Nearby Fracking Linked to Low Birth Weights

From - December 13, 2017

Nearby Fracking Linked to Low Birth Weights

WEDNESDAY, Dec. 13, 2017 -- Newborn babies face a greater risk of health problems if they live close to a "fracking" site, a new large-scale study contends.

Women were 25 percent more likely to deliver low birth weight babies after hydraulic fracturing operations commenced within a half-mile of their homes, said the study's lead researcher, Janet Currie. She directs Princeton University's Center for Health and Well-Being.

Low birth weight babies have a greater risk for infant mortality, asthma and attention-deficit/hyperactivity disorder, according to the researchers. In addition, these children tend to do worse in school and have less successful careers in adulthood.

Low birth weights -- referring to babies who weigh less than 5.5 pounds at birth -- occurred most often among pregnant women living nearest to a fracking site, the investigators found.

"We found the effects fell off pretty rapidly, and by the time we were 3 kilometers [1.86 miles] away from the site, there was not any effect," Currie said. "The effect seems to be very local."

So, she suggested, "That means you could protect people's health by having a larger distance between where you have fracking and where people live."

Fracking -- or hydraulic fracturing -- is the process of mining for natural gas by pumping "fracking fluid" into underground shale rock formations, creating cracks through which gas can flow more freely.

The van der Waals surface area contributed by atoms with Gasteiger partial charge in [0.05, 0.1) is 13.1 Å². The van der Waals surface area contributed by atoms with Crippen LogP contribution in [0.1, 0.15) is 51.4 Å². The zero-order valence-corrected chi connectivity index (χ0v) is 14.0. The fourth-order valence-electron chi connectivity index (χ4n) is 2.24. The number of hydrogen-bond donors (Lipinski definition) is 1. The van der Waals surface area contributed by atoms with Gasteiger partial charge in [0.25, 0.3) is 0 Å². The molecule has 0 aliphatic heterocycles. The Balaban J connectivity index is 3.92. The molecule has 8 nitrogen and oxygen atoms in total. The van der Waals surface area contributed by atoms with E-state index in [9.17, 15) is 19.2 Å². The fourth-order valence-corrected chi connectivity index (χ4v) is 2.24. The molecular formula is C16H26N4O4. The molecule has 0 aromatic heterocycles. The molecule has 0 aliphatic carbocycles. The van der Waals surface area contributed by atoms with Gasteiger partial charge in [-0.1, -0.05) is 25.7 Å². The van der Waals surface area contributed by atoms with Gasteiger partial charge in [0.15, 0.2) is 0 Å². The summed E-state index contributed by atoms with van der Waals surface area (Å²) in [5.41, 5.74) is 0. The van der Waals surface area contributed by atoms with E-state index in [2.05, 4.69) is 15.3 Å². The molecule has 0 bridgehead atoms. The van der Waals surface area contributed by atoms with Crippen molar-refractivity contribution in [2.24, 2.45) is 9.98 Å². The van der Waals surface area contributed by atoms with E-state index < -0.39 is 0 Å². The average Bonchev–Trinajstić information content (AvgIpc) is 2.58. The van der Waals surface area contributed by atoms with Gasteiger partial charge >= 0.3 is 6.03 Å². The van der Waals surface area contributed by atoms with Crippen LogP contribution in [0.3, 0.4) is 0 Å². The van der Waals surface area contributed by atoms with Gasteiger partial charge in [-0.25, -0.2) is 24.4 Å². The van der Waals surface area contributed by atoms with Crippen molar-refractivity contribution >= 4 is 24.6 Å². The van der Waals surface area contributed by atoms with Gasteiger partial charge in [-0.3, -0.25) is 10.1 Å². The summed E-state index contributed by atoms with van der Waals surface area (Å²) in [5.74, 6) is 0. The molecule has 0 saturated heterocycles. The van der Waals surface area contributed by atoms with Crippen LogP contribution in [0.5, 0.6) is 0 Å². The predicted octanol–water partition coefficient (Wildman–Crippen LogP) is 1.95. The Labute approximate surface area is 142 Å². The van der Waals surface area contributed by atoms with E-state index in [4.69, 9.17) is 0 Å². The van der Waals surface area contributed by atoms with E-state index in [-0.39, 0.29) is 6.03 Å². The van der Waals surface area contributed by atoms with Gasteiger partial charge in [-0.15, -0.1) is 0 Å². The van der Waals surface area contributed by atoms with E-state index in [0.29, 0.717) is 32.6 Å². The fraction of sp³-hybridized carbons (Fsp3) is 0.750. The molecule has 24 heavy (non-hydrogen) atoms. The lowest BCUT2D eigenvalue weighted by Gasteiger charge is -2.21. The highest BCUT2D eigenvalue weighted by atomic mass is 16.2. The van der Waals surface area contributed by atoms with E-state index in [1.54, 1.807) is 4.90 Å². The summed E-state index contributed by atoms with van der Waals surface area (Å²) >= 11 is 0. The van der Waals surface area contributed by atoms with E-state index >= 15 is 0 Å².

Fracking fluid contains water and a host of other chemicals, prompting concerns by some that the process could lead to water and air pollution.

For the study, the researchers evaluated more than 1.1 million births that occurred in Pennsylvania from 2004 to 2013. The study team focused on specific fracking sites, comparing birth weights in nearby families before and after the operations started.

It's "by far the largest" study ever conducted regarding the potential health consequences of fracking, said Dr. Nate DeNicola. He's an assistant professor of obstetrics and gynecology at the George Washington University School of Medicine & Health Sciences.

"We always look for further studies to corroborate findings, but in all honesty it feels a little trite to say you need to delay a conclusion when you have this many patients involved," DeNicola said. "This study essentially shows a dose response between proximity to fracking sites and low birth weight."

Nonetheless, the study does not prove a direct cause-and-effect relationship, said Seth Whitehead, a spokesman for Energy in Depth, a public outreach campaign by the Independent Petroleum Association of America.

The study is "the latest in a long list of examples of reports linking fracking to health problems based on correlation rather than proof of causation," Whitehead said. "The authors admit a key limitation of their study is the fact that its conclusions are based on proximity rather than actual measurements of pollutants."

Previous studies on the health effects of fracking have compared the health of people living near sites against those living elsewhere.

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